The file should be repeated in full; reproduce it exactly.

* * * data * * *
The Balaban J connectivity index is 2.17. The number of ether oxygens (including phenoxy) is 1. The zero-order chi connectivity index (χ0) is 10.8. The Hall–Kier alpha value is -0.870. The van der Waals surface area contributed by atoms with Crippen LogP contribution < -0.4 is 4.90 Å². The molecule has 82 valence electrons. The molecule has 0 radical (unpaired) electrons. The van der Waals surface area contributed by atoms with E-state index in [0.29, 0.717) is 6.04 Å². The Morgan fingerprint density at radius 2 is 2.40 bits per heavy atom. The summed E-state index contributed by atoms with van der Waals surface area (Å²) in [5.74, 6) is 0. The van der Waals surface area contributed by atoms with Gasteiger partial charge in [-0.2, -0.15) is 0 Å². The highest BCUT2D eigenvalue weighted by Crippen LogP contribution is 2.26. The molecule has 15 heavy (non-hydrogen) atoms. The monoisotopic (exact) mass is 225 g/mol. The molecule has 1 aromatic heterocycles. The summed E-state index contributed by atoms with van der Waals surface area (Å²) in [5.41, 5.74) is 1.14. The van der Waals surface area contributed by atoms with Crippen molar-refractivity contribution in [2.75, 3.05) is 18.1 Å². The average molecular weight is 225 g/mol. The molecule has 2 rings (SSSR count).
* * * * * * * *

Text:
The Balaban J connectivity index is 2.17. The number of ether oxygens (including phenoxy) is 1. The zero-order chi connectivity index (χ0) is 10.8. The Hall–Kier alpha value is -0.870. The van der Waals surface area contributed by atoms with Crippen LogP contribution < -0.4 is 4.90 Å². The molecule has 82 valence electrons. The molecule has 0 radical (unpaired) electrons. The van der Waals surface area contributed by atoms with E-state index in [0.29, 0.717) is 6.04 Å². The Morgan fingerprint density at radius 2 is 2.40 bits per heavy atom. The summed E-state index contributed by atoms with van der Waals surface area (Å²) in [5.74, 6) is 0. The van der Waals surface area contributed by atoms with Gasteiger partial charge in [-0.2, -0.15) is 0 Å². The highest BCUT2D eigenvalue weighted by Crippen LogP contribution is 2.26. The molecule has 15 heavy (non-hydrogen) atoms. The monoisotopic (exact) mass is 225 g/mol. The molecule has 1 aromatic heterocycles. The summed E-state index contributed by atoms with van der Waals surface area (Å²) in [5.41, 5.74) is 1.14. The van der Waals surface area contributed by atoms with Crippen molar-refractivity contribution in [2.75, 3.05) is 18.1 Å². The average molecular weight is 225 g/mol. The molecule has 2 rings (SSSR count).